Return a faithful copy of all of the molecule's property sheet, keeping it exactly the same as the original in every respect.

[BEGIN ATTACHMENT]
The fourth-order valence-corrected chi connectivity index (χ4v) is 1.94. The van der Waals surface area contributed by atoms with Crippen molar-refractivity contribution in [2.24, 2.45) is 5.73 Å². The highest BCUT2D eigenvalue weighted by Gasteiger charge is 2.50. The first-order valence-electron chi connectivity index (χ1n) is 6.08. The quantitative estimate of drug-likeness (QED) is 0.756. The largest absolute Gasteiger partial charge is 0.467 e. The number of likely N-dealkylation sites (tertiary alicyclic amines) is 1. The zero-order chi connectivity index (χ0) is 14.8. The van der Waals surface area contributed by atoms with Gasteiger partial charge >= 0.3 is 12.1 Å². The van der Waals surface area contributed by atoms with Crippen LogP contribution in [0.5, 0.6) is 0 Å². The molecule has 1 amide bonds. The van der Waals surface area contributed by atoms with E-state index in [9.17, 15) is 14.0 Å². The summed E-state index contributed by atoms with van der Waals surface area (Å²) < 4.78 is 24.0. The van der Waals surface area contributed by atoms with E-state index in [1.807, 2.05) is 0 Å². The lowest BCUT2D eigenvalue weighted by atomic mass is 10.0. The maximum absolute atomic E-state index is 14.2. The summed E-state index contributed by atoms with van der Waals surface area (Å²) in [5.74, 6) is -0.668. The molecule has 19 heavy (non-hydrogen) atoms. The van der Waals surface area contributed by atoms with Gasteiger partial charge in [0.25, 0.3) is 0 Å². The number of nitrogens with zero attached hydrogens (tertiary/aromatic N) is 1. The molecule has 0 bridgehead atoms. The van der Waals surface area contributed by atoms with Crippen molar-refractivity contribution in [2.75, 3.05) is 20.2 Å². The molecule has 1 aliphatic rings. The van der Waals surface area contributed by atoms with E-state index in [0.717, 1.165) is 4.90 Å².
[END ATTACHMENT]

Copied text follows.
The fourth-order valence-corrected chi connectivity index (χ4v) is 1.94. The van der Waals surface area contributed by atoms with Crippen molar-refractivity contribution in [2.24, 2.45) is 5.73 Å². The highest BCUT2D eigenvalue weighted by Gasteiger charge is 2.50. The first-order valence-electron chi connectivity index (χ1n) is 6.08. The quantitative estimate of drug-likeness (QED) is 0.756. The largest absolute Gasteiger partial charge is 0.467 e. The number of likely N-dealkylation sites (tertiary alicyclic amines) is 1. The zero-order chi connectivity index (χ0) is 14.8. The van der Waals surface area contributed by atoms with Gasteiger partial charge >= 0.3 is 12.1 Å². The van der Waals surface area contributed by atoms with Crippen LogP contribution in [0.5, 0.6) is 0 Å². The molecule has 1 amide bonds. The van der Waals surface area contributed by atoms with E-state index in [9.17, 15) is 14.0 Å². The summed E-state index contributed by atoms with van der Waals surface area (Å²) < 4.78 is 24.0. The van der Waals surface area contributed by atoms with E-state index in [1.807, 2.05) is 0 Å². The lowest BCUT2D eigenvalue weighted by atomic mass is 10.0. The maximum absolute atomic E-state index is 14.2. The summed E-state index contributed by atoms with van der Waals surface area (Å²) in [5.74, 6) is -0.668. The molecule has 19 heavy (non-hydrogen) atoms. The van der Waals surface area contributed by atoms with Gasteiger partial charge in [0.25, 0.3) is 0 Å². The number of nitrogens with zero attached hydrogens (tertiary/aromatic N) is 1. The molecule has 0 bridgehead atoms. The van der Waals surface area contributed by atoms with Crippen molar-refractivity contribution in [2.75, 3.05) is 20.2 Å². The molecule has 1 aliphatic rings. The van der Waals surface area contributed by atoms with E-state index in [0.717, 1.165) is 4.90 Å².